So what is Reich's angle? He believes that children have a fundamental right in "becoming autonomous." This is nothing new. It comes right out of the child's rights movement as espoused by Hillary Clinton, It Takes a Village to Raise a Child. This view smacks of egalitarianism which asserts that at a certain age children should be able to make decisions for themselves. Children must be able to think independently of their parents, so the parents should not have the right to dictate when they go to bed, what they watch or do not watch on television, what activities are good for them, what friends are good for them, or whether or not they should obey their parents. Fortunately until now, our law has recognized that until children reach a certain age they do not have the capacity to make these decisions and their parents are presumed to be mature enough to direct their children to make the right decisions.

Reich apparently disagrees with this principle and believes that homeschoolers are dangerous because they do not expose their children to public schools so they can in turn be exposed to education and thinking independent from their parents. To ensure the children's autonomy, Reich would use the power of the state to ensure that all children, regardless of the beliefs of their parents, receive an education that exposes them to values and beliefs other than those they find at home. Reich's view is that allowing only the child's parents to convey to them their worldview is dangerous to the child and society. He trusts state-sponsored education to teach the child the proper worldview rather than his parents.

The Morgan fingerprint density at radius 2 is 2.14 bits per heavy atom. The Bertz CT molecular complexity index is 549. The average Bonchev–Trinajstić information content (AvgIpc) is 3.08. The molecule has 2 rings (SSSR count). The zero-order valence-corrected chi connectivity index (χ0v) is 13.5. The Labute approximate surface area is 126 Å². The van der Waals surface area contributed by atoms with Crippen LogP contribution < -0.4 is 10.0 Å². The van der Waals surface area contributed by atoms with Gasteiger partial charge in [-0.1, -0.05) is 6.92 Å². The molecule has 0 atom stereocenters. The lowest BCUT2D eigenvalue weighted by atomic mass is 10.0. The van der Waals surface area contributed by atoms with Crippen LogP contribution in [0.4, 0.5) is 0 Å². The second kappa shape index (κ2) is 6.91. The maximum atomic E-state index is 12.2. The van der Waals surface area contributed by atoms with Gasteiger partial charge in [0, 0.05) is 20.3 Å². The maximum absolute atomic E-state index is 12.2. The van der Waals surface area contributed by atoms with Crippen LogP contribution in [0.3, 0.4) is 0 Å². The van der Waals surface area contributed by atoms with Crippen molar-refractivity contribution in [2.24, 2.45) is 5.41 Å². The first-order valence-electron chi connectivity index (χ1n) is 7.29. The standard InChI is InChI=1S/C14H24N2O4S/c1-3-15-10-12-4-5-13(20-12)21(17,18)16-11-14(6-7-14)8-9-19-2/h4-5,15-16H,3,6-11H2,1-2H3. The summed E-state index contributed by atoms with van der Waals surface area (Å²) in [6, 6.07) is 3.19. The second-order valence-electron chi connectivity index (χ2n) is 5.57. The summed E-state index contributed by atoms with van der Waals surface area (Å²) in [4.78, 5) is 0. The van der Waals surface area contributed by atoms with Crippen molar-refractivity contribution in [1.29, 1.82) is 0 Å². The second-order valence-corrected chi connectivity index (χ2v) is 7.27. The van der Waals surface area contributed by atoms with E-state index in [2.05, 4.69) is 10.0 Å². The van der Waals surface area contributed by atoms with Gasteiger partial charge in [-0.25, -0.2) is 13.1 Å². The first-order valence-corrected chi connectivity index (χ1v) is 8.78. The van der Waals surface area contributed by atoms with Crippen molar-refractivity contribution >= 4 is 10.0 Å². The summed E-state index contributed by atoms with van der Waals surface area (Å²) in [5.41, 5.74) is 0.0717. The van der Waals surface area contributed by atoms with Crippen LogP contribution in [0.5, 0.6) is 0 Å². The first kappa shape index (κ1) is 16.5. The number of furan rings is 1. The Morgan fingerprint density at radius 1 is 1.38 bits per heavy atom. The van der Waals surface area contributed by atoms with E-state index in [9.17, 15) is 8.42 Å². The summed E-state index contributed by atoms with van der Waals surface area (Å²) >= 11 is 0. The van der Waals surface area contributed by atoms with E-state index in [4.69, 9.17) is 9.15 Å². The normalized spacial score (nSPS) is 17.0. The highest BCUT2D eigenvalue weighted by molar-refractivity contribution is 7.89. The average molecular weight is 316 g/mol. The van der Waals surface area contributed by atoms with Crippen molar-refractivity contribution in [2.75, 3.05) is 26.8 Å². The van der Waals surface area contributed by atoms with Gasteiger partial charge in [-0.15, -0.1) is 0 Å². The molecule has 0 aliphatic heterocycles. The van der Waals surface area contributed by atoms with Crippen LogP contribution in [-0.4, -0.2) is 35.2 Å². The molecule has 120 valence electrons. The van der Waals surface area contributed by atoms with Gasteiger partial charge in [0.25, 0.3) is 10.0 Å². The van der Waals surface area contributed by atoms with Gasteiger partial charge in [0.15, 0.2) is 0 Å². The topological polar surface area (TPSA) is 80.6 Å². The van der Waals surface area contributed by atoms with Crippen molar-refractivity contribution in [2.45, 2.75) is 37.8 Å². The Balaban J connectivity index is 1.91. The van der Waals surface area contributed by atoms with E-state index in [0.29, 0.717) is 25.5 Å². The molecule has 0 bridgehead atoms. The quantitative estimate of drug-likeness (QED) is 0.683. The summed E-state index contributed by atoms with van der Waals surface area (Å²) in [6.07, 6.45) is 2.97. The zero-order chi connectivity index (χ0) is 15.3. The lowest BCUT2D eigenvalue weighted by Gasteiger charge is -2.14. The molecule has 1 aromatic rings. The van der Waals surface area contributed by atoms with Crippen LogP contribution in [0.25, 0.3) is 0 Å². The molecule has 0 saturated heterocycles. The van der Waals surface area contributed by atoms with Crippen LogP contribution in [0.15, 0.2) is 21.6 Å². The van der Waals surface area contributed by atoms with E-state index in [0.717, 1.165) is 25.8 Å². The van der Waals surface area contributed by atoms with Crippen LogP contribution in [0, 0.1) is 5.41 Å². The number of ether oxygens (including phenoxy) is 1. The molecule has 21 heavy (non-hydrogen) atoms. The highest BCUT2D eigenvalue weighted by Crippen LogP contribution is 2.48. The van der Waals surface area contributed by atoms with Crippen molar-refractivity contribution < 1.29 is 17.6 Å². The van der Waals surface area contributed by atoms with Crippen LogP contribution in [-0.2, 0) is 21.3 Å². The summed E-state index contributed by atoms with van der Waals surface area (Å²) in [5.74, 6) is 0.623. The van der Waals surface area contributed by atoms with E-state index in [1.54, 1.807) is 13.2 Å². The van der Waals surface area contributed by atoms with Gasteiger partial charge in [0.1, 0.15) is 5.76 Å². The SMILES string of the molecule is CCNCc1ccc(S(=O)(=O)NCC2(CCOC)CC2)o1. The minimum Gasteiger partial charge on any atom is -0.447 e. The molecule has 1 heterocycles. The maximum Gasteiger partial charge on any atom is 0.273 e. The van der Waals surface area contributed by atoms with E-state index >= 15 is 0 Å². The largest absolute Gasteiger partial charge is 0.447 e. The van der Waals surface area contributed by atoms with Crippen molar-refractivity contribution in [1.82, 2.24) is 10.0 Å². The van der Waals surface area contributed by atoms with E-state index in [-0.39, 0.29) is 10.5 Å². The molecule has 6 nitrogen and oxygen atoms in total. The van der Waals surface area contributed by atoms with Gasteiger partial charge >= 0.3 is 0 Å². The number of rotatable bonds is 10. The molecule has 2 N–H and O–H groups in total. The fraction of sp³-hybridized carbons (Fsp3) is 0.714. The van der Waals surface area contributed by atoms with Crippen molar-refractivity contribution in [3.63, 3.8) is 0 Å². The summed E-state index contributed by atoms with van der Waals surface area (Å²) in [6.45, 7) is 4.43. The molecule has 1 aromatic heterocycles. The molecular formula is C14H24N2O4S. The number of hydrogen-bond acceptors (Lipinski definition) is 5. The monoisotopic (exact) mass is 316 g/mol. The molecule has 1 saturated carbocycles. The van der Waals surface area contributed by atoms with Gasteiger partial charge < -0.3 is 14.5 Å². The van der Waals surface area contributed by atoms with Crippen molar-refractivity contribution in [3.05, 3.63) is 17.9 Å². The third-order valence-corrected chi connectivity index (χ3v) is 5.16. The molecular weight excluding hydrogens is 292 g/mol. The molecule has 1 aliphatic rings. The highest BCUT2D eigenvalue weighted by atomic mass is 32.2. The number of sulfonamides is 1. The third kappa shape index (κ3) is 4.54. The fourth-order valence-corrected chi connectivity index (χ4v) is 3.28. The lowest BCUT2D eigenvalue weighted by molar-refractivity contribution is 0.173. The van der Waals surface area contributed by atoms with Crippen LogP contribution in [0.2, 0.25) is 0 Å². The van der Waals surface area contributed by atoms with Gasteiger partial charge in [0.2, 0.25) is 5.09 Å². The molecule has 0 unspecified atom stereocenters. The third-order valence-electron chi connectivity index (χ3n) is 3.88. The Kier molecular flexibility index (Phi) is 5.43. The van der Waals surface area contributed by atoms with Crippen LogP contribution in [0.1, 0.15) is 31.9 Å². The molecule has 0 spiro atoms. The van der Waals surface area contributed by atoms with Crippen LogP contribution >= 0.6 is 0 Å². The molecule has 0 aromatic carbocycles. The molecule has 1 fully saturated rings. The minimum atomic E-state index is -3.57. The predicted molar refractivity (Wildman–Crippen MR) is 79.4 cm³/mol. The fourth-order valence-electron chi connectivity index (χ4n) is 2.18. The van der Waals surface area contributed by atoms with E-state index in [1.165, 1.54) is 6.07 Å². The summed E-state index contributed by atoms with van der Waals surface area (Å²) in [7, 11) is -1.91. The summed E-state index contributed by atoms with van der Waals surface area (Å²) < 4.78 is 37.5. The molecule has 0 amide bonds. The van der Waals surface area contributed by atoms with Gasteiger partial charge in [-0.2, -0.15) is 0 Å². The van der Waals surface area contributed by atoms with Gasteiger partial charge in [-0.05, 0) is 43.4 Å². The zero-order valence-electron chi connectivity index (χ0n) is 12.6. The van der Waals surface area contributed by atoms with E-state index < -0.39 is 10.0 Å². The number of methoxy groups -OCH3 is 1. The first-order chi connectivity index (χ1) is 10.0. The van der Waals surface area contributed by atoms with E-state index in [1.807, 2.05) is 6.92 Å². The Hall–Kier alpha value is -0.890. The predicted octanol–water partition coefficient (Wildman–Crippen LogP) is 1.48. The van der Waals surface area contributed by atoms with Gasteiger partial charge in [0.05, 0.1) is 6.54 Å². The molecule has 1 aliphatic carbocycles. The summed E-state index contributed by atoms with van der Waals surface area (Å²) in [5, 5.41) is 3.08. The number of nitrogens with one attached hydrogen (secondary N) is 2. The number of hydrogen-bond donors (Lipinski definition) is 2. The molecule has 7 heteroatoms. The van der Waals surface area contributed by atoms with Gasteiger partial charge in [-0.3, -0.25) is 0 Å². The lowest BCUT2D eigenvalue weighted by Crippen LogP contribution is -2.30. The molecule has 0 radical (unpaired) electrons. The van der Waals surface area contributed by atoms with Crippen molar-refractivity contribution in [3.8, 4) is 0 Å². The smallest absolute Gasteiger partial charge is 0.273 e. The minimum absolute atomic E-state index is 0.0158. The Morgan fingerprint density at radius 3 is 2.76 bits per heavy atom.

I surmise that the worldview that bothers Reich of most homeschoolers is that there are moral absolutes. These moral absolutes come with religion, which necessitates the teaching of truth. Quite frankly, this is one of the main reasons why home education has exploded as a movement, because public schools no longer teach absolute truth.

It is easy to see why homeschoolers would be frustrated with this kind of thinking. We have demonstrated through objective standardized testing that we are providing a superior education to what the public school can offer the average child. Yet, we will continue to face these challenges to reduce their freedom which is the key to their success as long as there are fuzzy thinkers who are more concerned about what the child believes than what the child knows.

This position was summed up by Paul Blanchard, while he was the contributing editor of a magazine called The Humanist, with the following statement: "I think that the most important factor moving us toward a secular society has been the educational factor. Our schools may not teach Johnny to read properly, but the fact that Johnny is in school until he is 16 tends to lead toward the elimination of religious superstition."

What is obvious from this kind of statist thinking is that homeschoolers will always have to be on guard in protecting the freedom they have obtained because the educational elite will never be content with allowing children to be beyond their influence. They will not yield in their desire to impart their worldview of relativism and secular humanism on all children in America, even those being schooled at home.

Thanks for your help in joining with us to establish and maintain this God-given freedom to direct the upbringing and education of our children. Q

Based on a May 20, 2002, Washington Times column by J. Michael Smith.